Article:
Cephalogenic

or, stuff that I dragged out of my head

Name:
Location: Moncton, New Brunswick, Canada

Tuesday, November 21, 2006

Here

Today I was framing a whole bunch of a doctor's diplomas and medical certificates--like, ten. One of them contained this phrase or a close approximation of it:

We declare to these presents that XXX has attained the title of Doctor of Medicine.

"These presents"!

My first thought was, "A typo! On a doctor's certificate!" But as I kept framing them, I noticed that some of them were in both English and French (as is the way in Canada) and it finally dawned on me that what I had been looking at wasn't a typo, exactly, but a mistranslation.

In French, certain adjectives can attain the status of nouns meaning "those who are" or "one who is" when preceded by an article. (English allows a lot of liberty with the various parts of speech, but not that.) The title of Victor Hugo's novel Les Miserables in English becomes not "The Miserables", which sounds like a family name, but "The Wretches" or some such. In French, the phrase "les pr├ęsents" means "those present" or "those who are present", but if you're translating directly, without a strong sense of English, you might well come up with "those presents", or, if the original phrase was "ces pr├ęsents" ("these people who are present"), "these presents". It's perfectly good French, but English? Not so much.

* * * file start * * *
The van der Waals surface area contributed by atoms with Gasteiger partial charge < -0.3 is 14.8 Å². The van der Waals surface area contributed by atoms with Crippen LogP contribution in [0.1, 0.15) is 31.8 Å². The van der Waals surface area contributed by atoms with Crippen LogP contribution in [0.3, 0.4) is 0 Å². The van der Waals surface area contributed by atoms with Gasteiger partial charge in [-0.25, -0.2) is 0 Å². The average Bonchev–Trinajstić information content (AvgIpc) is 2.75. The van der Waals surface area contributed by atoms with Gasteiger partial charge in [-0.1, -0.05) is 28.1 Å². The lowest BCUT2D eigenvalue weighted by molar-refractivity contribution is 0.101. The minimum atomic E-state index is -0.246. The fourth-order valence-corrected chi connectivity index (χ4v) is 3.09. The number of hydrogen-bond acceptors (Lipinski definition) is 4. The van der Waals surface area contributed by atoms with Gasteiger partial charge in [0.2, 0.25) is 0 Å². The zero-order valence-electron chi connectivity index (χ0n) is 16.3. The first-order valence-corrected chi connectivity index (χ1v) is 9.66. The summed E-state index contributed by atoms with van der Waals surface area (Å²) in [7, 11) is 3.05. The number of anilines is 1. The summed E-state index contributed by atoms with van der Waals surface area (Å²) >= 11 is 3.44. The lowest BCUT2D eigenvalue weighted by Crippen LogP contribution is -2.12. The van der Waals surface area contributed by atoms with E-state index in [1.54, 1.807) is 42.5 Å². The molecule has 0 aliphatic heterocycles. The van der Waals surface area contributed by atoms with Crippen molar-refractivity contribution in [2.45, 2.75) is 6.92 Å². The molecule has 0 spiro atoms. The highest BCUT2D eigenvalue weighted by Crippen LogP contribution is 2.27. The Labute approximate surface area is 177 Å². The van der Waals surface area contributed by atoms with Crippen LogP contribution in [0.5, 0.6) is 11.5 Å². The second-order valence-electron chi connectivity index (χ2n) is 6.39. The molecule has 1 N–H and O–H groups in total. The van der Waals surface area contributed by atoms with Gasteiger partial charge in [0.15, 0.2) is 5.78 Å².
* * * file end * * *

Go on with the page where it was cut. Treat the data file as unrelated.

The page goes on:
I still can't quite believe that nobody caught it.

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